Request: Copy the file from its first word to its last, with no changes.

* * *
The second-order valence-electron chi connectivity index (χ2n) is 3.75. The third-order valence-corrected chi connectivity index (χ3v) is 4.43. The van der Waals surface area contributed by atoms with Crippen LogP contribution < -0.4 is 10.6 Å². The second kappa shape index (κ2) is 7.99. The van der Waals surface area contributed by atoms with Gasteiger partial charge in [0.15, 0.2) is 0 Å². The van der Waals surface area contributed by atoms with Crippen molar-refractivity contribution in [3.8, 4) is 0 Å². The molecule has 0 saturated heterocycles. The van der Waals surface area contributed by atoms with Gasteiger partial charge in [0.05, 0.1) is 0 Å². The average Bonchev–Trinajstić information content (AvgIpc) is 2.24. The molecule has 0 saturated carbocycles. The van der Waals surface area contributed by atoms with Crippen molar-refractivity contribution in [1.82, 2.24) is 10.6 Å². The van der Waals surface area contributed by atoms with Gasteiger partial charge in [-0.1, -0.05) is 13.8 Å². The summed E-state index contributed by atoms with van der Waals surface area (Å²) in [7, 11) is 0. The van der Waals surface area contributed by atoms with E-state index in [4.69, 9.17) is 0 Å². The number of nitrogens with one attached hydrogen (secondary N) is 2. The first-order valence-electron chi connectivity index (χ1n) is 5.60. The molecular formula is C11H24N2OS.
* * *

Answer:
The second-order valence-electron chi connectivity index (χ2n) is 3.75. The third-order valence-corrected chi connectivity index (χ3v) is 4.43. The van der Waals surface area contributed by atoms with Crippen LogP contribution < -0.4 is 10.6 Å². The second kappa shape index (κ2) is 7.99. The van der Waals surface area contributed by atoms with Gasteiger partial charge in [0.15, 0.2) is 0 Å². The van der Waals surface area contributed by atoms with Crippen molar-refractivity contribution in [3.8, 4) is 0 Å². The molecule has 0 saturated heterocycles. The van der Waals surface area contributed by atoms with Gasteiger partial charge in [0.05, 0.1) is 0 Å². The average Bonchev–Trinajstić information content (AvgIpc) is 2.24. The molecule has 0 saturated carbocycles. The van der Waals surface area contributed by atoms with Crippen molar-refractivity contribution in [1.82, 2.24) is 10.6 Å². The van der Waals surface area contributed by atoms with Gasteiger partial charge in [-0.1, -0.05) is 13.8 Å². The summed E-state index contributed by atoms with van der Waals surface area (Å²) in [7, 11) is 0. The van der Waals surface area contributed by atoms with E-state index in [4.69, 9.17) is 0 Å². The number of nitrogens with one attached hydrogen (secondary N) is 2. The first-order valence-electron chi connectivity index (χ1n) is 5.60. The molecular formula is C11H24N2OS.